George the Poet claims Kendrick Lamar is ‘cosplaying as a revolutionary’

British musician George the Poet has criticised Kendrick Lamar for “cosplaying as a revolutionary”, as he questioned how vocal the US rapper has been about “important things”.

The 33-year-old Londoner, whose real name is George Mpanga, shot to fame in 2014 for his socially conscious music and spoken-word poetry, and made headlines for turning down an MBE over what he called the “pure evil” of the British Empire.

His comments come amid an ongoing battle between international rap stars Lamar, Drake, and J Cole, which Mpanga referred to dismissively as Lamar’s “catty moment”.

Lamar has ventured further into politically conscious performances in recent years, including a politically charged statement at the 2016 Grammy Awards in which he dressed in a prison jumpsuit and chains as he paid tribute to Trayvon Martin, a 17-year-old teenager killed by police.

However, Mpanga said he was unimpressed with the trajectory the rapper has taken since.

“Kendrick Lamar is a non-revolutionary cosplaying as a revolutionary,” he told The Guardian. “[He is someone] who’s been silent about very important things at very important times.

“And now that he has a little catty moment, we’re acting like hip-hop’s back? I don’t want to be part of that.”

Since the advent of the Black Lives Matter movement, which gained increased momentum following the murder of George Floyd in 2021, musicians such as Beyoncé have become more vocal about their political views, as social media has demanded more accountability from stars.

George the Poet has called out Kendrick Lamar for ‘cosplaying as a revolutionary’ (Getty Images)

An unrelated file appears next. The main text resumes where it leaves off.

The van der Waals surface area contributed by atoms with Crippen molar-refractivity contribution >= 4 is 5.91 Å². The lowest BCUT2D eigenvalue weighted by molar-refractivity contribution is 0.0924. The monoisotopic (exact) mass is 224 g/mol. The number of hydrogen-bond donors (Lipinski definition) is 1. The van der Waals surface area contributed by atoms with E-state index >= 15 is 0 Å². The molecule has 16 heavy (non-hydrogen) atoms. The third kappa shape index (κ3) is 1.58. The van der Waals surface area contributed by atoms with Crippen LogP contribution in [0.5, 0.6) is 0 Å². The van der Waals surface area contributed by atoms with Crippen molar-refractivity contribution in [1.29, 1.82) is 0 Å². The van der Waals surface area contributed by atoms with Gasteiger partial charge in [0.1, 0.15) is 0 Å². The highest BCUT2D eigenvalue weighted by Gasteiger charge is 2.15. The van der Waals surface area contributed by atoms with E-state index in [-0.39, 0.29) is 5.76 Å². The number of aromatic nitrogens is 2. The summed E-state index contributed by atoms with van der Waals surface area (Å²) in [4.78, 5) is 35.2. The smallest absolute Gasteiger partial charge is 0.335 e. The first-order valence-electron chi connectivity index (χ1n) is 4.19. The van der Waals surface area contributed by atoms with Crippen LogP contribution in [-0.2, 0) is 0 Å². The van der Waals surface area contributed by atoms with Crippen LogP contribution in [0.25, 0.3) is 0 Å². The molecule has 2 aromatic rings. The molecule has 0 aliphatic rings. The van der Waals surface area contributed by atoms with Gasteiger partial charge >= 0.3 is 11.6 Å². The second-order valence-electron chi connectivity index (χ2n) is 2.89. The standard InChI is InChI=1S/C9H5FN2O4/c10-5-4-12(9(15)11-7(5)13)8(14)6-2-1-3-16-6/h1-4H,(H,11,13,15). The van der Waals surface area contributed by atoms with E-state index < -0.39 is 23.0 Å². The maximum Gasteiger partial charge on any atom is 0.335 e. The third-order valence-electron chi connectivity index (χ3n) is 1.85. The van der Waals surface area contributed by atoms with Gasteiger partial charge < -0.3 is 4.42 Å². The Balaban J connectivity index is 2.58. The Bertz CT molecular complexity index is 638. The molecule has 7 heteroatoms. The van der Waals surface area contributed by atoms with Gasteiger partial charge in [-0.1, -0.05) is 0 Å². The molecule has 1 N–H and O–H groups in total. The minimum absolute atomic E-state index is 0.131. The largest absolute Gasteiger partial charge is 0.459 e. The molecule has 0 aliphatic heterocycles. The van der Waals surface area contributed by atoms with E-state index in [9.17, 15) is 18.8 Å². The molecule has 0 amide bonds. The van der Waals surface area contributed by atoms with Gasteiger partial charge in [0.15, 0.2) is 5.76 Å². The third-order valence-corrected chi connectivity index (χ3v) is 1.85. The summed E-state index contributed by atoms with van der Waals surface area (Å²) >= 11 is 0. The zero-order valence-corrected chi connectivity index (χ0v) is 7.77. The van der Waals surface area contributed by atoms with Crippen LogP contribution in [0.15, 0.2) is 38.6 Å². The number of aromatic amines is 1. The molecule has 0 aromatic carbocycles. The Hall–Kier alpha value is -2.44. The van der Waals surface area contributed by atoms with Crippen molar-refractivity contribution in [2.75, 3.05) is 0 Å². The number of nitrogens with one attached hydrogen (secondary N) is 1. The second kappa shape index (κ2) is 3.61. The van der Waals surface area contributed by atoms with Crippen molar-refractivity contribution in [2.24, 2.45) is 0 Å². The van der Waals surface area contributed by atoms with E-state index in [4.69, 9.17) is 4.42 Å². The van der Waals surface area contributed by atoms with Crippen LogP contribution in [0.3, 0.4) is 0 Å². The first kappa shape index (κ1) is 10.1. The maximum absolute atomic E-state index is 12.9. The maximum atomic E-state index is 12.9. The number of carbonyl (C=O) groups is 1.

George the Poet has called out Kendrick Lamar for ‘cosplaying as a revolutionary’ (Getty Images)

However, Mpanga said he believes that more critical thinking and action is required in order to be truly “revolutionary”.

“We all had record deals at some point. We all had fame and ratings and commercial opportunities,” he continued. “But if you get to that point, and you notice that the upward trajectory of your career in no way reflects the condition of your community, you have decisions to make.”

The writer critiqued his own rise to fame, as he reflected on how his work has been used by “conservative interests” for their own strategies.

“[I] rose to fame with non-threatening poems that criticised my own community for the problems it faced. I presented a narrative that aligned with ruling-class interests,” he said.

“I made the system look good. All those people claiming that racism and poverty were holding them back just needed to be more like me.”

Mpanga has gone on to become a succesful podcaster and is currently completing his PhD at University College London, where he is studying how Black music can be used across the Black world.

His new book Track Record: Me, Music and the War on Blackness is published by Hodder & Stoughton on 25 April.